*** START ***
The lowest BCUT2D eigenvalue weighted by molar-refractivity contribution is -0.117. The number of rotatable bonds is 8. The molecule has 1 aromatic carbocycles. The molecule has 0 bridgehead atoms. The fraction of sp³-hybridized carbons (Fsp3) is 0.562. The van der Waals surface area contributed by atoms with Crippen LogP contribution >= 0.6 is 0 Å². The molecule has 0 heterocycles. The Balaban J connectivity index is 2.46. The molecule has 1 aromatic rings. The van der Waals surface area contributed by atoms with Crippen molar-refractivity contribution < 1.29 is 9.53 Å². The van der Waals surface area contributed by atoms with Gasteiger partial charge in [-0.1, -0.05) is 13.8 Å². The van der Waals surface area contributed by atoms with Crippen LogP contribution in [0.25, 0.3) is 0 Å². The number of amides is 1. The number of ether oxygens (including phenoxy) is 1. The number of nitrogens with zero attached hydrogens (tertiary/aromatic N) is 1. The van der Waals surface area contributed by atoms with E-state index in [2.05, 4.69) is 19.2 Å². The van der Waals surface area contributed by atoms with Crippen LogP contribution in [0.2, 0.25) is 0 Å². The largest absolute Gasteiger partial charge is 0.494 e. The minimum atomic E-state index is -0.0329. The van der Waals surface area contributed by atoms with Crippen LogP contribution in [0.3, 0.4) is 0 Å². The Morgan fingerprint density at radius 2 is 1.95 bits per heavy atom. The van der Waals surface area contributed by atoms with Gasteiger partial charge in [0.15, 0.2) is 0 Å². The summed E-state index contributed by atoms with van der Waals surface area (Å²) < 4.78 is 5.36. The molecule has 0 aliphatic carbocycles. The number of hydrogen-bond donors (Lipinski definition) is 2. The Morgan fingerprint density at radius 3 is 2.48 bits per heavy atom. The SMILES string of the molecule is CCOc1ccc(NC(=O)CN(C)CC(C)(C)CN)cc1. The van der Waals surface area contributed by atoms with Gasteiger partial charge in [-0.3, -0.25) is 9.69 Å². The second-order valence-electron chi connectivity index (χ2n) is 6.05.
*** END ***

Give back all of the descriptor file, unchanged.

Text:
The lowest BCUT2D eigenvalue weighted by molar-refractivity contribution is -0.117. The number of rotatable bonds is 8. The molecule has 1 aromatic carbocycles. The molecule has 0 bridgehead atoms. The fraction of sp³-hybridized carbons (Fsp3) is 0.562. The van der Waals surface area contributed by atoms with Crippen LogP contribution >= 0.6 is 0 Å². The molecule has 0 heterocycles. The Balaban J connectivity index is 2.46. The molecule has 1 aromatic rings. The van der Waals surface area contributed by atoms with Crippen molar-refractivity contribution < 1.29 is 9.53 Å². The van der Waals surface area contributed by atoms with Gasteiger partial charge in [-0.1, -0.05) is 13.8 Å². The van der Waals surface area contributed by atoms with Crippen LogP contribution in [0.25, 0.3) is 0 Å². The number of amides is 1. The number of ether oxygens (including phenoxy) is 1. The number of nitrogens with zero attached hydrogens (tertiary/aromatic N) is 1. The van der Waals surface area contributed by atoms with E-state index in [2.05, 4.69) is 19.2 Å². The van der Waals surface area contributed by atoms with Crippen LogP contribution in [0.2, 0.25) is 0 Å². The largest absolute Gasteiger partial charge is 0.494 e. The minimum atomic E-state index is -0.0329. The van der Waals surface area contributed by atoms with Crippen LogP contribution in [0.3, 0.4) is 0 Å². The Morgan fingerprint density at radius 2 is 1.95 bits per heavy atom. The van der Waals surface area contributed by atoms with Gasteiger partial charge in [0.15, 0.2) is 0 Å². The summed E-state index contributed by atoms with van der Waals surface area (Å²) < 4.78 is 5.36. The molecule has 0 aliphatic carbocycles. The number of hydrogen-bond donors (Lipinski definition) is 2. The Morgan fingerprint density at radius 3 is 2.48 bits per heavy atom. The SMILES string of the molecule is CCOc1ccc(NC(=O)CN(C)CC(C)(C)CN)cc1. The van der Waals surface area contributed by atoms with Gasteiger partial charge in [-0.3, -0.25) is 9.69 Å². The second-order valence-electron chi connectivity index (χ2n) is 6.05.